Tai Bueng in Thailand

Joshua Project has identified the Tai Bueng only in Thailand






Largest Religion

Main Language



Few people have ever heard of the existence of the 5,700 Tai Bueng people of central Thailand. They live in two villages within the Phatthana Nikhom District of Lopburi Province, north of Bangkok. Ban Klok Salung is the larger of the two villages and is considered 'pure Tai Bueng'. Its approximately 5,000 residents still maintain many traditional customs. The smaller village is called Ban Manao Hwan and is home to about 600 Tai Bueng and families from other ethnic groups.


Quite simply, no one knows much about the origins of the Tai Bueng people. The name bueng means 'big', or 'great'— therefore they consider themselves the Great Tai, but they are not to be confused with the Tai Yay (Shan) people of northern Thailand and Myanmar, whose name carries the same meaning. Researcher Joachim Schliesinger points out that 'There are no known Tai Bueng communities in Laos or Vietnam, nor can any of them explain from where and how the designation derived. They insist strongly that they are Tai Bueng people distinct from other Tai groups.' Not until linguists visit the Tai Bueng and conduct extensive comparative research can an accurate picture be drawn of how the Tai Bueng language relates to other Tai varieties in Southeast Asia.

Some of the older Tai Beung people claim that their ancestors migrated to their present location in Thailand more than 200 years ago, from a place in north-eastern Laos called Muang Ou Then. They don't know why they made such a long journey, but several other groups first entered Thailand from Laos as war captives during this same period.


Unlike many small tribal groups who have largely been assimilated to Thai culture, the Tai Beung women still wear their distinctive clothes—a traditional chong kaben dress with a heavy silver belt around the waist.

Tai Beung men are keen fishermen. They live near the Pa Sak River, which has an abundant supply of fish. The Tai Beung use homemade wooden boats to go fishing and also construct traps of thinly sliced bamboo. The Thai government has constructed a dam on the river, with the result that half of the people in Ban Manao Hwan had to relocate to avoid the raised water line. Besides rice, 'sugar cane and corn are cultivated as cash crops. The Tai Beung also grow cotton, vegetables and fruits such as banana, jackfruit, melons and mangoes.'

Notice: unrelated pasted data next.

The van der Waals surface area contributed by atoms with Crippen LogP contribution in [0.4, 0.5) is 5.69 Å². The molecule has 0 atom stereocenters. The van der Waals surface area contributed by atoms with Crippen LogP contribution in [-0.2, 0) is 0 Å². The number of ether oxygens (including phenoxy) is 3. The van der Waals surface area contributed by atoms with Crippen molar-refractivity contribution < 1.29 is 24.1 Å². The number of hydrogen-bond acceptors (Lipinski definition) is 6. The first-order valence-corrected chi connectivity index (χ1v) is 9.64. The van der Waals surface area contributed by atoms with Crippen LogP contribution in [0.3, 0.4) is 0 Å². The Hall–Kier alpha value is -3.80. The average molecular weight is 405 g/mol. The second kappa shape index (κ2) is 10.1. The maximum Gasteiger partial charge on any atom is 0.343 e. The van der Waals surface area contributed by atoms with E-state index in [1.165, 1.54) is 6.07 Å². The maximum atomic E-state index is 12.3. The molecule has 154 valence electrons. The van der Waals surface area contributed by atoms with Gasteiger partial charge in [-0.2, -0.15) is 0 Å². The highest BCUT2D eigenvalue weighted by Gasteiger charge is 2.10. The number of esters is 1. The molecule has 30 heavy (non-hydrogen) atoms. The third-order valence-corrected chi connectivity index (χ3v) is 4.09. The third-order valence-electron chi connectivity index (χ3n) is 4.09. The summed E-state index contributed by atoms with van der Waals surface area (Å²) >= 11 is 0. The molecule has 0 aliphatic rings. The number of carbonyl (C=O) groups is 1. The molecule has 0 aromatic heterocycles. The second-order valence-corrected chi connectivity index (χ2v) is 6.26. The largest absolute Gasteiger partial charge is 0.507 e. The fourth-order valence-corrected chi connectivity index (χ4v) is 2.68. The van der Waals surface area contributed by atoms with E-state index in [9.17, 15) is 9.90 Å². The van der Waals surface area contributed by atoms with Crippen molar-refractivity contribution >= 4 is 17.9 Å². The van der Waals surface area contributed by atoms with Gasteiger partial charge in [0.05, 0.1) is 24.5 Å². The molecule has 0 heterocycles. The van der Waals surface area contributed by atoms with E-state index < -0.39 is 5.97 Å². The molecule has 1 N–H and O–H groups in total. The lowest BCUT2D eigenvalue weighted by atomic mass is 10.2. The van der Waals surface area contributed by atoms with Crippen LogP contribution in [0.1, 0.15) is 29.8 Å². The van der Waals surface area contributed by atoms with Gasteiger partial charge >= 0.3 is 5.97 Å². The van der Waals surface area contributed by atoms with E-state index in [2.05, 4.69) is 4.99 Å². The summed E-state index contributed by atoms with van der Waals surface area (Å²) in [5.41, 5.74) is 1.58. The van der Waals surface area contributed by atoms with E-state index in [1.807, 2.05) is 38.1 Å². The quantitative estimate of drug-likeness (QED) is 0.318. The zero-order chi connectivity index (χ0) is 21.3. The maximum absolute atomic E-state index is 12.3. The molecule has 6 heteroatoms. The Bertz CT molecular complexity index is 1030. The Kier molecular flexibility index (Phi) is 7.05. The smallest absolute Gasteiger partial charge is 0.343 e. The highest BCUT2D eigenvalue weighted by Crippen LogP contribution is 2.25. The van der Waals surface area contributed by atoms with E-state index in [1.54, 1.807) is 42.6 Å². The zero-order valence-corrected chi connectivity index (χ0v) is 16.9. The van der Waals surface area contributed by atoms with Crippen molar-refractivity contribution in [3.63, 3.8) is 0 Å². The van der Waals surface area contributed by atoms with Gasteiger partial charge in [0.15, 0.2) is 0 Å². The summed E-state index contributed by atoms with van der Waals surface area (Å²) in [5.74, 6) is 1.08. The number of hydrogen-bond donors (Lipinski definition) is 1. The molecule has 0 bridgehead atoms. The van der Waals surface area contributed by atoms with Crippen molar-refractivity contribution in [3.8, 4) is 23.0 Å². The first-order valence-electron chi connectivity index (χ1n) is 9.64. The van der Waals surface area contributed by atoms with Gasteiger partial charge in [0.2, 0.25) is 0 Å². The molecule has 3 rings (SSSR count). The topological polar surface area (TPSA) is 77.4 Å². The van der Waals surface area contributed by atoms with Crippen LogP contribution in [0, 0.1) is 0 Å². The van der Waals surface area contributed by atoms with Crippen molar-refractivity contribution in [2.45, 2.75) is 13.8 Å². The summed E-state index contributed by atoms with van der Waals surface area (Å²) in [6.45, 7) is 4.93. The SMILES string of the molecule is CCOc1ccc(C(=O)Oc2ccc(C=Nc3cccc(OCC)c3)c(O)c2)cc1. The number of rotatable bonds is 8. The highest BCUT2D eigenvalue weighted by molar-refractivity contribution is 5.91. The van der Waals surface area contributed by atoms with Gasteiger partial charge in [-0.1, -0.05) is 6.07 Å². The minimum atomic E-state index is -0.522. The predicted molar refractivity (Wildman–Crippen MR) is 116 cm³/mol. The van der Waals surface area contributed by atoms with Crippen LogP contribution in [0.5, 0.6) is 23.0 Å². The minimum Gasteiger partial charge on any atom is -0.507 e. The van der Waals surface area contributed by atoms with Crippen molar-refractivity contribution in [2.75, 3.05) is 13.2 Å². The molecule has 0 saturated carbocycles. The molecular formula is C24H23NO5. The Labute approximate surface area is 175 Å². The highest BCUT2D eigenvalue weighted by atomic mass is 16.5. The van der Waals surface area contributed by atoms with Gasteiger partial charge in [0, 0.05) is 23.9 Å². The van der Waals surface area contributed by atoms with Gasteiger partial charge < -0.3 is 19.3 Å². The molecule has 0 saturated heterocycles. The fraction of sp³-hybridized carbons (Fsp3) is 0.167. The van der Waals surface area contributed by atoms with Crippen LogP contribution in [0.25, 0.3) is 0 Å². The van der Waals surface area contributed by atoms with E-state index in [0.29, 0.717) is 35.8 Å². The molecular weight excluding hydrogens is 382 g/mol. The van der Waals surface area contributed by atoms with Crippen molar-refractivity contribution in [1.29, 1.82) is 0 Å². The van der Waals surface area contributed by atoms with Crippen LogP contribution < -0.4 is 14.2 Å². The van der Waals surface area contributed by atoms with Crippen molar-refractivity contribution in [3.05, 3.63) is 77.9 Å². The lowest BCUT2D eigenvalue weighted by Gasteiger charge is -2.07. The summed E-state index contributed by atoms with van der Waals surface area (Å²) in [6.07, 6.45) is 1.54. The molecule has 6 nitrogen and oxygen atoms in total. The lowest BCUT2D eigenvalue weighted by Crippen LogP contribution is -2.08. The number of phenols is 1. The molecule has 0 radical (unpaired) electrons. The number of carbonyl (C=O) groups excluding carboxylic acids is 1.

It would be safe to assume that all Tai Beung people are Buddhists. Each of their villages has its own temple, and the people zealously observe all of the Buddhist festivals and rituals. 'The temple at Ban Manao Hwan, including its vihar, sala, bell tower and quarters for the monks, will be flooded when the Pa Sak River dam is completed; all religious relics and removable items will be relocated to a new site.'


Christianity has not made any impact among the Tai Bueng. They remain an unreached and unevangelized group without any known Christians in their midst.

Profile Source:   Peoples of the Buddhist World, Paul Hattaway  Copyrighted ©   Used with permission  

People Name General Tai Bueng
People Name in Country Tai Bueng
Population in Thailand 6,300
World Population 6,300
Countries 1
Progress Scale 1.1
Least-Reached Yes
Indigenous Yes
Alternate Names Lao Bueng, Tai Berng
Affinity Bloc Southeast Asian Peoples
People Cluster Tai
People Name General Tai Bueng
Ethnic Code MSY49z
People ID 19262
Country Thailand
Region Southeast Asia
Continent Asia
10/40 Window Yes
Persecution Rank Not ranked
Location in Country They live in two villages within the Phatthana Nikkom District of Lopburi Province. Ban Khok Salung is the larger of the two villages, and the smaller is called Ban Manao Hwan. Also in Bua Chum in Chaibadan district of Lopburi..   Source:  Peoples of the Buddhist World, 2004

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Enthologue Language Map

Ethnolinguistic map from University of Texas or other map

Languages & Dialects on file:  1  (up to 20 largest shown)
Thai (6,300)
Languages & Dialects (speakers if known) - up to 20 shown
Thai 6,300
For Primary Language: Thai

Bible Translation Status  (Years)
Bible Portions Yes   (1834-1967)
New Testament Yes   (1843-1977)
Complete Bible Yes   (1883-2011)
Audio Bible Online
Resource Format
Audio Bible teaching (GRN) Audio Recordings
Bible Visuals General
Bible-in-Your-Language Text / Printed Matter
Bible: Biblica Thai Text / Printed Matter
Bible: Holy Bible Text / Printed Matter
Bible: Thai Standard Version Revision Text / Printed Matter
Bible: พระคัมภีร์ภาษาไทยฉบับ KJV Text / Printed Matter
Bibles, Bible League Text / Printed Matter
Central Thai Language Film Film / Video
EasyBibles Text / Printed Matter
Fathers Love Letter Film / Video
Four Spiritual Laws General
God's Story Video Film / Video
Gods Simple Plan General
Got Questions Ministry General
International Bible Society Text / Printed Matter
Jesus Film: view in Thai Film / Video
Magdalena (Jesus Film Project) Film / Video
My Last Day (Jesus Film Project Anime) Film / Video
Online New Testament (FCBH) Audio Recordings
Primary Religion: Buddhism

Major Religion Percent
100.00 %
Christianity  (Evangelical 0.00 %)
0.00 %
Ethnic Religions
0.00 %
0.00 %
0.00 %
0.00 %
Other / Small
0.00 %
0.00 %

Christian Segments Percent
0.0 %
0.0 %
0.0 %
Other Christian
0.0 %
0.0 %
Roman Catholic
0.0 %
Profile Source: Peoples of the Buddhist World, Paul Hattaway  Copyrighted ©   Used with permission  
Data Sources: Data is compiled from various sources. Read more

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